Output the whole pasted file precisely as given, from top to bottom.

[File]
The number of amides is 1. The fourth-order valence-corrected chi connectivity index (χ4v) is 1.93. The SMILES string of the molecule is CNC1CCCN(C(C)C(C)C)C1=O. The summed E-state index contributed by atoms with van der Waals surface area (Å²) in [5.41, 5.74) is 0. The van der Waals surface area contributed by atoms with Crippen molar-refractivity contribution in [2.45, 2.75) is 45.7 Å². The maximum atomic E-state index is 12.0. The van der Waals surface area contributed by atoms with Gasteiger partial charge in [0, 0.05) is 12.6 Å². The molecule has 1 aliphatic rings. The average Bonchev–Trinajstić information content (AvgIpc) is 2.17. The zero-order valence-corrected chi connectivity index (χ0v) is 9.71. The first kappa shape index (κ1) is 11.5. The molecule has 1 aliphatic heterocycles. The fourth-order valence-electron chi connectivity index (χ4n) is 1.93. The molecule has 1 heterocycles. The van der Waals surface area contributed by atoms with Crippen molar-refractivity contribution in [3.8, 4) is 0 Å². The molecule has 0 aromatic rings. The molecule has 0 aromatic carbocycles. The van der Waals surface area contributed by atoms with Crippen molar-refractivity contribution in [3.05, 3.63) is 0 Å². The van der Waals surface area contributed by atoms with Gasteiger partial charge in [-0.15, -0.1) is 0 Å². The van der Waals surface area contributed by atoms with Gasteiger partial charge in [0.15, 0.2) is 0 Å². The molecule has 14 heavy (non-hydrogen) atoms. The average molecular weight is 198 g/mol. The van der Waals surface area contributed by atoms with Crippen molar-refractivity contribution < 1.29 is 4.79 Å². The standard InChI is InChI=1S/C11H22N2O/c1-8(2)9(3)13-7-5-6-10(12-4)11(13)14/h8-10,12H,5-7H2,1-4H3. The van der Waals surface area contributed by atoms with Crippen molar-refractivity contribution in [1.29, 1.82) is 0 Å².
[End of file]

The number of amides is 1. The fourth-order valence-corrected chi connectivity index (χ4v) is 1.93. The SMILES string of the molecule is CNC1CCCN(C(C)C(C)C)C1=O. The summed E-state index contributed by atoms with van der Waals surface area (Å²) in [5.41, 5.74) is 0. The van der Waals surface area contributed by atoms with Crippen molar-refractivity contribution in [2.45, 2.75) is 45.7 Å². The maximum atomic E-state index is 12.0. The van der Waals surface area contributed by atoms with Gasteiger partial charge in [0, 0.05) is 12.6 Å². The molecule has 1 aliphatic rings. The average Bonchev–Trinajstić information content (AvgIpc) is 2.17. The zero-order valence-corrected chi connectivity index (χ0v) is 9.71. The first kappa shape index (κ1) is 11.5. The molecule has 1 aliphatic heterocycles. The fourth-order valence-electron chi connectivity index (χ4n) is 1.93. The molecule has 1 heterocycles. The van der Waals surface area contributed by atoms with Crippen molar-refractivity contribution in [3.8, 4) is 0 Å². The molecule has 0 aromatic rings. The molecule has 0 aromatic carbocycles. The van der Waals surface area contributed by atoms with Crippen molar-refractivity contribution in [3.05, 3.63) is 0 Å². The van der Waals surface area contributed by atoms with Gasteiger partial charge in [-0.15, -0.1) is 0 Å². The van der Waals surface area contributed by atoms with Gasteiger partial charge in [0.15, 0.2) is 0 Å². The molecule has 14 heavy (non-hydrogen) atoms. The average molecular weight is 198 g/mol. The van der Waals surface area contributed by atoms with Crippen molar-refractivity contribution < 1.29 is 4.79 Å². The standard InChI is InChI=1S/C11H22N2O/c1-8(2)9(3)13-7-5-6-10(12-4)11(13)14/h8-10,12H,5-7H2,1-4H3. The van der Waals surface area contributed by atoms with Crippen molar-refractivity contribution in [1.29, 1.82) is 0 Å².